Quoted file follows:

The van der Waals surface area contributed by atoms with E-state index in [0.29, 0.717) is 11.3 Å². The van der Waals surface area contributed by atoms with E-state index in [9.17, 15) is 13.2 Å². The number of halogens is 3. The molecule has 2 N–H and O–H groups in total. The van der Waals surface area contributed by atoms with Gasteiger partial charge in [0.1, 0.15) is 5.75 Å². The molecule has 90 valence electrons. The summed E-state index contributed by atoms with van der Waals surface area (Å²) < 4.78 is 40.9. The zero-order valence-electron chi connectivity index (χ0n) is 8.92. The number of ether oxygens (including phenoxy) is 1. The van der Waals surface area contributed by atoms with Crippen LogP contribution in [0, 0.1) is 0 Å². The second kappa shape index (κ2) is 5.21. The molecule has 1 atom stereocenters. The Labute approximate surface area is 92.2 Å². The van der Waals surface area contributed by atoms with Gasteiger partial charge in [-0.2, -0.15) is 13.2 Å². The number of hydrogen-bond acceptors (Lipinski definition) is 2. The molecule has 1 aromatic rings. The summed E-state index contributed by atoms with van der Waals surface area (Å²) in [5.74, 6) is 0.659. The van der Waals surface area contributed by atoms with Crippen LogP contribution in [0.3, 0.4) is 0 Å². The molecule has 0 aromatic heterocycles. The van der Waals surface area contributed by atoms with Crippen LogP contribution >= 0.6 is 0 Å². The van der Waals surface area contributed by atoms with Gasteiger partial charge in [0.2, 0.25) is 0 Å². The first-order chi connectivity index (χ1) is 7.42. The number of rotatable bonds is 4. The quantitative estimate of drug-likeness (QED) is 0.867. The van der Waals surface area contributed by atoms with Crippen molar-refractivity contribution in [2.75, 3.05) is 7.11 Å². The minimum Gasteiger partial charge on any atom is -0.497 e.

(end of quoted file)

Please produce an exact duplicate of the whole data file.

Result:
The van der Waals surface area contributed by atoms with E-state index in [0.29, 0.717) is 11.3 Å². The van der Waals surface area contributed by atoms with E-state index in [9.17, 15) is 13.2 Å². The number of halogens is 3. The molecule has 2 N–H and O–H groups in total. The van der Waals surface area contributed by atoms with Gasteiger partial charge in [0.1, 0.15) is 5.75 Å². The molecule has 90 valence electrons. The summed E-state index contributed by atoms with van der Waals surface area (Å²) < 4.78 is 40.9. The zero-order valence-electron chi connectivity index (χ0n) is 8.92. The number of ether oxygens (including phenoxy) is 1. The van der Waals surface area contributed by atoms with Crippen LogP contribution in [0, 0.1) is 0 Å². The second kappa shape index (κ2) is 5.21. The molecule has 1 atom stereocenters. The Labute approximate surface area is 92.2 Å². The van der Waals surface area contributed by atoms with Gasteiger partial charge in [-0.2, -0.15) is 13.2 Å². The number of hydrogen-bond acceptors (Lipinski definition) is 2. The molecule has 1 aromatic rings. The summed E-state index contributed by atoms with van der Waals surface area (Å²) in [5.74, 6) is 0.659. The van der Waals surface area contributed by atoms with Crippen LogP contribution in [0.3, 0.4) is 0 Å². The molecule has 0 aromatic heterocycles. The van der Waals surface area contributed by atoms with Crippen LogP contribution >= 0.6 is 0 Å². The van der Waals surface area contributed by atoms with Gasteiger partial charge in [0.2, 0.25) is 0 Å². The first-order chi connectivity index (χ1) is 7.42. The number of rotatable bonds is 4. The quantitative estimate of drug-likeness (QED) is 0.867. The van der Waals surface area contributed by atoms with Crippen molar-refractivity contribution in [2.75, 3.05) is 7.11 Å². The minimum Gasteiger partial charge on any atom is -0.497 e.